FOR IMMEDIATE RELEASE:
April 3, 2007
BURLINGTON – A plan to replace services provided by Vermont State Hospital with new inpatient programs designed to enhance psychiatric inpatient care, was proposed for conditional approval on Monday by the Department of Banking, Insurance, Securities and Health Care Administration (BISHCA).
The Vermont Department of Health submitted a conceptual Certificate of Need (CON) to BISHCA on Aug. 17, 2006. BISHCA concluded that there is a need for the project, it will improve the quality of health care, and will better serve Vermonters.
“BISHCA recognized that there is a need to replace Vermont State Hospital with a more balanced approach to inpatient care and community-based care, and we are pleased with the opportunity to move forward with our planning process,” said Sharon Moffatt, RN, MSN, acting commissioner of health. “The project will improve medical services for acutely ill patients and will move Vermont closer to the ideal setting for mental health services.”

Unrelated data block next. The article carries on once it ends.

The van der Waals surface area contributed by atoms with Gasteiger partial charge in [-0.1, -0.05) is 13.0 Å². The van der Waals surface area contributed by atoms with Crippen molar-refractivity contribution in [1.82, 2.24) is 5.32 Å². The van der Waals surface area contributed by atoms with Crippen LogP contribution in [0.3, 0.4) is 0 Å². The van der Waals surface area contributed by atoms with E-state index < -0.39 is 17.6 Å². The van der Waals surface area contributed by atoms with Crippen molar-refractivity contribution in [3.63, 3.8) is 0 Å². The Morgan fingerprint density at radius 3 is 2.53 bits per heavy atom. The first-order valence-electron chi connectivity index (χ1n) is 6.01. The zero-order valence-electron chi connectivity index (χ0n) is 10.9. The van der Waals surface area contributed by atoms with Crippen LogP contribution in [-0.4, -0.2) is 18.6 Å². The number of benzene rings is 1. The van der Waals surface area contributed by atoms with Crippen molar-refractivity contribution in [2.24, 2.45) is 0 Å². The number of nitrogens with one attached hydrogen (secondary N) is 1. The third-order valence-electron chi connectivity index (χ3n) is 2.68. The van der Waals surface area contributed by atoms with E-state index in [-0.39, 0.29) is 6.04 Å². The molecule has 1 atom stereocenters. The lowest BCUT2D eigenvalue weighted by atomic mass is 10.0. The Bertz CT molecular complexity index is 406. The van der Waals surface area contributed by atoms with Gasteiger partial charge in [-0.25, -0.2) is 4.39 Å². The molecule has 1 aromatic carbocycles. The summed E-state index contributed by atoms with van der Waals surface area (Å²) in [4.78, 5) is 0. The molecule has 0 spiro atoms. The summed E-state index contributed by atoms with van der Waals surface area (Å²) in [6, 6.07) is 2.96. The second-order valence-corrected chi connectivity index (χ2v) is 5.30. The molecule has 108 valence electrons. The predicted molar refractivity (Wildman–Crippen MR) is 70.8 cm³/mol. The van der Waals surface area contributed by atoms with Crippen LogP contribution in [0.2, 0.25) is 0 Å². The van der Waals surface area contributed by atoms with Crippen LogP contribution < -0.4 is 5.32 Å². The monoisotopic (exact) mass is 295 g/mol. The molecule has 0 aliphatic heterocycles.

The conditions placed on the CON include a two-year timeframe for the submission of a CON application, a requirement to file progress reports every six months, an analysis of funding needs and sources of adequate funding, and the establishment of a planning schedule.
The purpose of the CON process is to provide the opportunity for BISHCA to review detailed planning and cost estimates of any hospital project in excess of $3 million, and to invite public discussion of large-scale projects before extensive planning occurs.
A conceptual CON has to be secured before any expenditure is made for planning, architectural or engineering services.
The conceptual CON requires that the State of Vermont explore and consider alternative solutions for an inpatient psychiatric facility constructed at the least possible capital and operating expense. This includes consideration of a replacement facility that is already owned or operated by the State of Vermont.
“We are still in the conceptual phase of the project and we look forward to fully engaging the public throughout the planning process,” said Michael Hartman, deputy commissioner of mental health.
BISHCA approval is “proposed” rather than finalized because the decision may be contrary to recommendations made by the Public Oversight Commission that reviewed the plan. On April 9, BISHCA will hold a hearing to provide an opportunity to hear additional evidence before the conceptual plan can be approved.